June 20, 2009 — I had a major deja vu last weekend on the banks of the full, fast-flowing Arkansas River in southeast Colorado, at an event called "Bluegrass on the River."
The name pretty much says it all, except that nobody sticks strictly to the bluegrass genre: country & western, folk songs, characteristic American pickin’ and singin’ with roots in indigenous Celtic music, adapted by homespun natives of 19th century Appalachia and the rough-hewn westward-moving frontier.
I’m old enough to remember when ordinary folks pretty much made their own entertainment. If they were of a musical bent that’s what they did: music, for their own entertainment and the enjoyment of family, friends, and neighbors.
My kid sister and I inherited a musical gene from both talented parents; we started playing piano and singing together before we entered elementary school.
History repeated itself when my vocalist/cellist wife and I produced 3 daughters. The youngest sang with a Chattanooga band, the middle one belted out "I Enjoy Being a Girl" in the Tennessee Junior Miss pageant, and the eldest has a voice that makes heads swivel looking for the source when she sings in church or in a sing-along at the Golden Bee at the Broadmoor.
It’s that homespun family part that deja-ed my vu last weekend.
Father Jim, mother Natalie, and ten children ages 27 to six comprise the Hartman family of Loveland, Colo. Five of the kids form the core ensemble and the three youngest are frantically fiddling their way into a permanent place with their older siblings to make music with banjo, mandolin, guitar, fiddle, and a standup bass.
Inquiries to Natalie about a possible connection between her large brood and a religious affiliation that encourages large families receive a laughing, earthy reply.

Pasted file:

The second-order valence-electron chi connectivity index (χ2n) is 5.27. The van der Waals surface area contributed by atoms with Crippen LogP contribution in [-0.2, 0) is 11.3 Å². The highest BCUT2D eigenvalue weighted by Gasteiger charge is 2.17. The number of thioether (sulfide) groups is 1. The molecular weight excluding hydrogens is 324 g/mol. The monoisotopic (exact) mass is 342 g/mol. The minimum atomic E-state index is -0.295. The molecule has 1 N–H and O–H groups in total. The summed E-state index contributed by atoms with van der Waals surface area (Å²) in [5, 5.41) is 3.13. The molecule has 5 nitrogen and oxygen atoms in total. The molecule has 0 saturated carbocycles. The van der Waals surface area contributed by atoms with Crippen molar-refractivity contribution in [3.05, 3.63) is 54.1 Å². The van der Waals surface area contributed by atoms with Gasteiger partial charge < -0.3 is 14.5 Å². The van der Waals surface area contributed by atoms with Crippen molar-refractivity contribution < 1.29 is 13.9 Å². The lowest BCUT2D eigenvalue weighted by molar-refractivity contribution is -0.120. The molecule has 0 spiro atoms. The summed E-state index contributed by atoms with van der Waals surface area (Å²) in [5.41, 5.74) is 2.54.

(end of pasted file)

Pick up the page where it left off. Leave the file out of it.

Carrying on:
As a wannabe bass player, I was totally smitten by 11-year-old Laura, who must stand on a stool to get her fingers on the strings at the upper reaches of her big white dawghouse bass. She plays with a fetching, confident nonchalance. Standing alone she’s a lovely little girl; standing on her stool with fingers flying over the strings and long ebony neck of her taller-than-she-is instrument, she’s a virtuoso.
They all started learning fiddle about age four. Most of the older kids can creditably play most of the instruments but each has his/her specialty. The clan, including mother Natalie, composes much of their music.
The homemade amateur family band turned professional very quickly. For their first "official" performance at the local farmer’s market they were paid with a wagon full of vegetables!
Once the young ones discover how relatively simple it is to create sounds that people enjoy and applaud, it triggers their creative urge and the natural need to be noticed/approved. There’s not a person alive who doesn’t need those elements.
Theology-by-slogan is a big put-off for me, including the banal bromide "The family that prays together stays together." The family that makes music together is praying.
Family music groups aren’t rare, but they’re not all that common either. It doesn’t seem to occur to parents whose time and energy are exhausted simply keeping the kids from killing each other, that playing music is a useful alternative, and surprisingly not difficult to achieve.
God probably taps her foot when 14-year-old Philip and Laura fire up the intro to "Banjo Bounce," and let out howls of heavenly delight when 5-year-old Jesse clambers on the stage with a fiddle that looks like it would fit in my pocket.
Their music isn’t heavy with conventional "gospel" songs, but it sounds like prayer to me.
Editor’s note: W. Jackson "Jack" Wilson is a psychologist, an Episcopal priest, a sometime academic and a writer living in Colorado. He writes with humor, whimsy, passion and penetrating insight into the human condition. And in Pushkin, Russia, a toilet is named in his honor.